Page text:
Before we came home yesterday , we had one final swim and Joshua enjoyed the pool and wave machine, but after a while, he needed to sit at the side for a rest and to watch the other swimmers. While we were watching mostly pre- school children splashing about in the water, an older family caught my eye : there was a couple ,perhaps in their late sixties, with their autistic son in his late twenties. He was wearing a buoyancy aid, a waistcoat to support him in the water. They guided as they picked their way through the shallow water, while he held his hands over his ears against the loud , happy squeals of children.
Once he got to the deeper water, his hands fell away from his ears and his face lit up. He launched himself into the water and the hesitant walker was transformed into a free fish who could move effortlessly through the water. His parents no longer needed to hold onto him and the noise no longer disturbed him, as he was set free in the water. It was magical to watch and brought a tear to my eye.
I pondered that this scene could be us in 10-20 years! That we were heading for a lifetime as carers and that Joshua will require our guidance too, even when we are in our sixties. That at an age when most parents are enjoying grandchildren and are perhaps retired, the parents of disabled young adults may still be dressing, changing and feeding their offspring.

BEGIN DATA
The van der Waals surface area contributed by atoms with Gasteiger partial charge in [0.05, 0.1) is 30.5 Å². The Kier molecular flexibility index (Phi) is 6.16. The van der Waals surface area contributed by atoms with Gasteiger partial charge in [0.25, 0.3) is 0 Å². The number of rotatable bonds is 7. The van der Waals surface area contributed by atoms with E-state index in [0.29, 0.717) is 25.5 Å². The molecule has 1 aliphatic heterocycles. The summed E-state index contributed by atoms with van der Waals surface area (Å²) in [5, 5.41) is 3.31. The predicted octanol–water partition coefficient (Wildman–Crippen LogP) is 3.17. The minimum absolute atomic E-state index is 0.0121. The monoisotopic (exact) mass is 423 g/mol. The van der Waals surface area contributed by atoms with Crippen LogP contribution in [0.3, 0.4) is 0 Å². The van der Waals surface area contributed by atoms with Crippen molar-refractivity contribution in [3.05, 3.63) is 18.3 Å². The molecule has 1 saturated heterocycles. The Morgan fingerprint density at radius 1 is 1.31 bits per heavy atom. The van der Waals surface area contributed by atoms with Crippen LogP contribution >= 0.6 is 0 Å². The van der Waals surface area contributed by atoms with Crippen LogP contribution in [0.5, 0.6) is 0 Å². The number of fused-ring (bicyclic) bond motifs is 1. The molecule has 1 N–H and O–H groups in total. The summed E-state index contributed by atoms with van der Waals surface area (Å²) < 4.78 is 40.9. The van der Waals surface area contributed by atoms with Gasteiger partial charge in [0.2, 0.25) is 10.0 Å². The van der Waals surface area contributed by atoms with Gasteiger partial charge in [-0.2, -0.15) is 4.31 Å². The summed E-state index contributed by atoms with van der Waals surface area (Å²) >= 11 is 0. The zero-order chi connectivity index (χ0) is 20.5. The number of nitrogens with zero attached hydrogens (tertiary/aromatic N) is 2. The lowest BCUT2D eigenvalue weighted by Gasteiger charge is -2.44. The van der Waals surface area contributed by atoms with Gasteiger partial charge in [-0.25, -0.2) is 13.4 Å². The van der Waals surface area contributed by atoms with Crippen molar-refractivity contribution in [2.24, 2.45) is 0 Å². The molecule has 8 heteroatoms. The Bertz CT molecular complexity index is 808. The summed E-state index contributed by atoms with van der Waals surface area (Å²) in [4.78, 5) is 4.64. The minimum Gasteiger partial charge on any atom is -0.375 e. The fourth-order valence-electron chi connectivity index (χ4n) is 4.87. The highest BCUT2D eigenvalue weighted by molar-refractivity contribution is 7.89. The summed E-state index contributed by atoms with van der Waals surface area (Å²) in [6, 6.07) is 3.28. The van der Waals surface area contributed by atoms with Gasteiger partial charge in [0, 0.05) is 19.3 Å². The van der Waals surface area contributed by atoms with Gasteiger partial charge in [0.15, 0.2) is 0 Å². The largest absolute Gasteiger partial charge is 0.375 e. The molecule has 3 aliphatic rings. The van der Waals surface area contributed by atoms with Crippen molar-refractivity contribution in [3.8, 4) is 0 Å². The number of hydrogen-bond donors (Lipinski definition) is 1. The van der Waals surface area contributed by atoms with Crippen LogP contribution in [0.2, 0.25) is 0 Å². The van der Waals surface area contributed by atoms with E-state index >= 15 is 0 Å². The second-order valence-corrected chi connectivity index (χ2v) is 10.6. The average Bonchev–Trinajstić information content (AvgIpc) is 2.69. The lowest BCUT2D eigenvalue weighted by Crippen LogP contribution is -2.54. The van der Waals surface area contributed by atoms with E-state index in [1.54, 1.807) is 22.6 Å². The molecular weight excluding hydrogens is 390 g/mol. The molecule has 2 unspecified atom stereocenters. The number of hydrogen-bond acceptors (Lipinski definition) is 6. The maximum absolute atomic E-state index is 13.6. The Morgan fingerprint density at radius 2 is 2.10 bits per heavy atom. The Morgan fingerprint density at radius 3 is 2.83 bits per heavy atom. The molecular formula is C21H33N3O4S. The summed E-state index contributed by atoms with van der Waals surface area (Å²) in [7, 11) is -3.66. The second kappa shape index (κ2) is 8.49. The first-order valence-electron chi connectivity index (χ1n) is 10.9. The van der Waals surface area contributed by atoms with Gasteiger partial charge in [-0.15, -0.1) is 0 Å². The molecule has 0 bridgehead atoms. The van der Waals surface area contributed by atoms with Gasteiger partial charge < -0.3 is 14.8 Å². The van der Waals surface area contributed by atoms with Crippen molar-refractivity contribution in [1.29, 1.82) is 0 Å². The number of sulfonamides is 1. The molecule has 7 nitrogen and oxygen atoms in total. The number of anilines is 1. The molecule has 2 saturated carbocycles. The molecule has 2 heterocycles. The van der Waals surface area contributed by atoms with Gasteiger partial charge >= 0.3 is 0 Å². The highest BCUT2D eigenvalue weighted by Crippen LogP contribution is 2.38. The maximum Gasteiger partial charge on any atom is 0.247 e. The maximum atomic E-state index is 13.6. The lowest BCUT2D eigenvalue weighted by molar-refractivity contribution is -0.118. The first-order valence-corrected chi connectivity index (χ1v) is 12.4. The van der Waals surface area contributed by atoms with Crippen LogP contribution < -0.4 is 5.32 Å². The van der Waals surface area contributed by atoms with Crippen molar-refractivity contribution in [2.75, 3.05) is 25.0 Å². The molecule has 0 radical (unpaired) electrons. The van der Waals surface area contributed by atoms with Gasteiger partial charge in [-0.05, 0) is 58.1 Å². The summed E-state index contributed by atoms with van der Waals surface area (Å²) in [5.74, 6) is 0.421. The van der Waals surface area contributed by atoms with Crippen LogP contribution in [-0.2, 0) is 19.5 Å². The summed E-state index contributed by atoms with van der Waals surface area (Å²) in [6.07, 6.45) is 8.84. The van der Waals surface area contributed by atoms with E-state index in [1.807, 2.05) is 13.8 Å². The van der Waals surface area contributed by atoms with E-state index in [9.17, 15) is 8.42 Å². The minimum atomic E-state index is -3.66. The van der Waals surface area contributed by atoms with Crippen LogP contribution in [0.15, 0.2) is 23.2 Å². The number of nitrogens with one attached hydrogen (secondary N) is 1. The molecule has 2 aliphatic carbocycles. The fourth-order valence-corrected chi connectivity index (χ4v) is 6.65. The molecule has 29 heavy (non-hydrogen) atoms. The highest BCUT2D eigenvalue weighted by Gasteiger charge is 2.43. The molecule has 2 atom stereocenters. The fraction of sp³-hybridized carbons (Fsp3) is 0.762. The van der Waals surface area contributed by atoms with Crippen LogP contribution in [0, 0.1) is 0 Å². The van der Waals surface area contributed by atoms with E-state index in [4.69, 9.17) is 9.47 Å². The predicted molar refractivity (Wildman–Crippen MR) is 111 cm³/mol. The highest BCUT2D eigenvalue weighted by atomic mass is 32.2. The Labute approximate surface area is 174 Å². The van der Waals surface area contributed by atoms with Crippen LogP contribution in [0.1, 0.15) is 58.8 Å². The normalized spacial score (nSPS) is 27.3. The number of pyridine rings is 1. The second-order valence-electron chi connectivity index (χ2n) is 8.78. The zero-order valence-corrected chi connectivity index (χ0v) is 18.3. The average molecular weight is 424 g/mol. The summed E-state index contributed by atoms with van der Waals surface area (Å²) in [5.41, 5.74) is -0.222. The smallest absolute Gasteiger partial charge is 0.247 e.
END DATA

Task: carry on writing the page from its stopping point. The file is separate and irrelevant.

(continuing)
But that sobering thought, was soon replaced, when I saw the sheer joy on this lad’s face : how wonderful that he had that experience with his parents and that it brought him such pleasure. Just because our sons have disabilities, it does not mean that they cannot enjoy their lives by taking weekends away like both families did. It can sometimes feel like too much effort to go swimming, battling in the changing rooms,squeezing Joshua’s large boots and splints into tiny lockers and encountering the endless staring, but this weekend has proved that it is well worth that effort to bring such smiles to our boys’ faces!